Triage

I don’t know about you, but I have several “quotes” posted around my study here, reminders of truths. The bits of paper come and go. It’s not that the messages are any less pithy or significant, but sometimes they are lost or supplanted. There is one that has been around for a long time: it’s getting a little grimy on the curled up edges of the paper. It is a couple of phrases taken from a Boston Globe newspaper column by the incomparable Ellen Goodman, about twenty years ago. I remember that she mentions Hilary Clinton, who was then approaching her 50th birthday and although I felt quite young, firmly in my forties, I was (and am still) always looking ahead. I crave instruction on how to move forward in life. Here’s what it says:

“Pick carefully and boldly…Triage what you want to do and what you want to quit. Live intentionally”

This quote has stuck around so long because I really want to triage, but some days, like today, it seems that I do not know how. Boldly choosing what to Quit? Living Intentionally? Yes, yes, and yes again. In my seat of ‘first world privilege’, I have the option of doing just that. But I dither, I falter, I regress to old habits, particularly the care of others and I live… unintentionally? Without clear intention and follow through, that is to say, as if I do not have the power of choice. Which rhymes with voice. Which is why I am writing.

Triage; I like the sound of the word; from the French, I believe. I generally think of it being used in a medical setting, as in the old television show M*A*S*H, where they would ‘assign degrees of urgency’ to wounded soldiers. In that setting, urgency was closely correlated to triage. Looking in the dictionary, ahem, I find that the first listing says: “the action of sorting according to quality.” First note to self: urgency is not necessarily a part of triage. Second note: it is an action, which means it is something to practice and develop as a skill (see quote below from Ursula LeGuin.) And third note to self: the word ‘quality’ refers to the things that give me pleasure and satisfaction, as in ‘quality of life’.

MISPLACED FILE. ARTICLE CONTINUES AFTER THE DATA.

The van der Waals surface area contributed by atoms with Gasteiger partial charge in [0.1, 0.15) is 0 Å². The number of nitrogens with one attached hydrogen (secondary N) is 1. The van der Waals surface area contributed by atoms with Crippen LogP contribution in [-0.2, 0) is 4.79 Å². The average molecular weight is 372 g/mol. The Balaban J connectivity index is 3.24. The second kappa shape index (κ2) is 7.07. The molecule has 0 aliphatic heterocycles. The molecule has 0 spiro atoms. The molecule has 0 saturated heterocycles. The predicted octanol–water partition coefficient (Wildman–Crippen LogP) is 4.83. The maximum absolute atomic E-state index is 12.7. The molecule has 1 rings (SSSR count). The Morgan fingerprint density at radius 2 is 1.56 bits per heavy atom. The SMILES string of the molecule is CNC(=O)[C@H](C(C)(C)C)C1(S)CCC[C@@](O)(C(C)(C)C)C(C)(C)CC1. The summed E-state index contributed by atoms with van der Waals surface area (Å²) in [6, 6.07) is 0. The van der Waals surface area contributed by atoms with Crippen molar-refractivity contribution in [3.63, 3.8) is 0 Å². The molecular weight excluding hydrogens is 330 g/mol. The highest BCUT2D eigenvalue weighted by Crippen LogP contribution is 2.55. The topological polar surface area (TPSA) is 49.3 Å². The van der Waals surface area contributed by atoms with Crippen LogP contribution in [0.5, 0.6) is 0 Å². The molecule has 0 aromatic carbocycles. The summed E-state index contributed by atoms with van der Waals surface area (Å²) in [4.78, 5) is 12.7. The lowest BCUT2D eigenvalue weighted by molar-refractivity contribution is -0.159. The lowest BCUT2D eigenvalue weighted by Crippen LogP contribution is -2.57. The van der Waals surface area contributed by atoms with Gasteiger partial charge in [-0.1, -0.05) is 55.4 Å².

I’ve written before about mindfulness and these last few days about heroes and inspiration. Put it all together and I see that I want to slowly, but persistently, sort through the various parts of my life and do some clearing out. Doesn’t have to be dramatic, just little daily choices NOT to do things that don’t nourish me and are not my responsibility. In the space that opens up, I can try other things. I can try imagining other things. Goodman’s quote goes on to say: “Leap and the net will appear.” Take risks and try new things, has been my interpretation of that advice, which lines up with another quote on my desk, this one from Mary Oliver:

“Tell me what is it you plan to do with your one wild and precious life?”

As I age, time seems more limited ahead of me; heck, it seems more limited every day! That is why these questions, these exhortations seem even more important to heed than when I posted them, decades ago. I will leave you with this note from Steering the Craft by Ursula Le Guin. The book is about the craft of writing, but I found this section to have a wider meaning:

“We can use and practice [behaviors, actions] until – the point of all the practice – we don’t have to think about them consciously at all, because they have become skills. A skill is something you know how to do.”

NaBloPoMo November 2015
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